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    Another vote for Cisco, they are expensive buy you get what you pay for. If you budget can stretch to cat 6 go for that if not use cat 5e. As for client machines I wouldn’t use anything less then duel core 1 - 2 gig of Ram. Most of our machines are now upto that standard. I wouldn’t use Vsta stick with XP, there isn’t much benefit for that kind of environment. I would also put things like cashless system on its own network / vlan as well. One last thing if you can go for gigabit on the whole network.

    Z
    Last edited by FN-GM; 30th May 2008 at 09:12 PM.

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    If I was goign from scratch and money was avaliable, it would be Fibre to all cabinets and it would be multiple runs to each not just a pair, I'd have 8 cores in each cabinet. CAT6 to the desktop, HP Servers, Netgear Switching and Ruckus Wifi Networking.

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    localzuk's Avatar
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    Quote Originally Posted by john View Post
    If I was goign from scratch and money was avaliable, it would be Fibre to all cabinets and it would be multiple runs to each not just a pair, I'd have 8 cores in each cabinet. CAT6 to the desktop, HP Servers, Netgear Switching and Ruckus Wifi Networking.
    Why pay for HP servers, multiple fibre runs etc... and then use netgear switches? That's like buying a lotus elise and then painting it with emulsion.

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    john's Avatar
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    Because thats what I have now and it works very well for me and ticks all the boxes and had no problems and seems great. Netgear stuff is moving very high end and more Cisco and HP style (fine throw the arguement that they are copying etc) but they are listening and moving that way.

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    Michael's Avatar
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    I think it's crazy so many of you are talking 10Gbps. Have you seen how much 10Gbps switches cost? I know of company that move terabytes of data around their network, but don't have 10Gbps.

    Most servers would be hard pushed to fill a 1Gbps connection let alone a 10Gbps one!

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    I might be looking into the netgear wifi management system when our new school is built.

    the prosafe range.

    Anyone seen and used this yet/

    If so what's it like?

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    Myself i am not a Netgear fan, but i have herd good reviews about the managed WIFI.

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    localzuk's Avatar
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    Quote Originally Posted by Michael View Post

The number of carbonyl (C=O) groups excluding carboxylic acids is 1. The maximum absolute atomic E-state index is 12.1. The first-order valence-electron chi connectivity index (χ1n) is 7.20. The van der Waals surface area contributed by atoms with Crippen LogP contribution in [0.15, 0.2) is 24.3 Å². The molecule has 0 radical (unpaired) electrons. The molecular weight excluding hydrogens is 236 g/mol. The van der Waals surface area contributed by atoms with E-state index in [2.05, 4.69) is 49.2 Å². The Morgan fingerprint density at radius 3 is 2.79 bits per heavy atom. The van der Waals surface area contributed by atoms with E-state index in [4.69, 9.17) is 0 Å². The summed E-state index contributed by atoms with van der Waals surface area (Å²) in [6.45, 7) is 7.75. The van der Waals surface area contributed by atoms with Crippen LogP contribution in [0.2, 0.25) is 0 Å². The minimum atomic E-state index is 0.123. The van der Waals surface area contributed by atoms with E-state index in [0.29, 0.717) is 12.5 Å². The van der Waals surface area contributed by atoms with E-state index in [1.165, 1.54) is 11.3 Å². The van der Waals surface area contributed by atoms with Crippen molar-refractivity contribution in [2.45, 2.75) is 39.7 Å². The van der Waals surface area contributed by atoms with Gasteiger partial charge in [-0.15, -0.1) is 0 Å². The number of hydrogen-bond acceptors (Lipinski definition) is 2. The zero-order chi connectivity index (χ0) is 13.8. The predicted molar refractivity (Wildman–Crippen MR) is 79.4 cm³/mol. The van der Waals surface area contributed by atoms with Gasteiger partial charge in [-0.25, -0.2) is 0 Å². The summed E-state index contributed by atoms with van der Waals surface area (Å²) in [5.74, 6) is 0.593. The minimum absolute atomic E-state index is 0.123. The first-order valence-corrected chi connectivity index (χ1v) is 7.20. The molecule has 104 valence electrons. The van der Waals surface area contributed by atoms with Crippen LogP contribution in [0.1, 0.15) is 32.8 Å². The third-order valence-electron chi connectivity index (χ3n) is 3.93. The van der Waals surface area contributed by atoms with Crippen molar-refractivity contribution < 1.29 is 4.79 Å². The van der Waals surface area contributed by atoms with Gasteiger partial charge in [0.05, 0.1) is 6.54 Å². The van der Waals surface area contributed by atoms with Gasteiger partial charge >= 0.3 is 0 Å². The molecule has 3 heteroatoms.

I think it's crazy so many of you are talking 10Gbps. Have you seen how much 10Gbps switches cost? I know of company that move terabytes of data around their network, but don't have 10Gbps.

    Most servers would be hard pushed to fill a 1Gbps connection let alone a 10Gbps one!
    The 10Gbps is future proofing. Sure, it is unlikely that the bandwidth would be used now, but who says that video won't be a massive part of your network in 3 - 5 years time?

    Combine that with the apparent goal of the govt. to move to 1 computer per pupil, and you would soon end up with having many hundreds of machines connected to your servers at the same time. It isn't so crazy to implement 10Gbps at the core.

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    Exactly nobody knows what’s round the corner, especially in IT

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    The 10Gbps is future proofing. Sure, it is unlikely that the bandwidth would be used now, but who says that video won't be a massive part of your network in 3 - 5 years time?

    Combine that with the apparent goal of the govt. to move to 1 computer per pupil, and you would soon end up with having many hundreds of machines connected to your servers at the same time. It isn't so crazy to implement 10Gbps at the core.
    It would be cheaper then to simply adopt 1Gbps now and 10Gbps in 5 years time. It would work out much more cost effective. I don't know of any school or any company running 10Gbps. You have to weigh up future proofing against budget and I doubt very few schools would even have the budget for a theoretical 10Gbps link.

    And as for 1 computer per child, that won't happen for a long time. There isn't enough public money and secondly, most schools don't even have the space, even with laptops. Although I am pro IT (what else would you expect :P), I don't think IT is everything and many lessons and skills can be taught using more traditional methods.

    How many schools do you know that have budgeted or plan to implement a 10Gbps backbone to their network?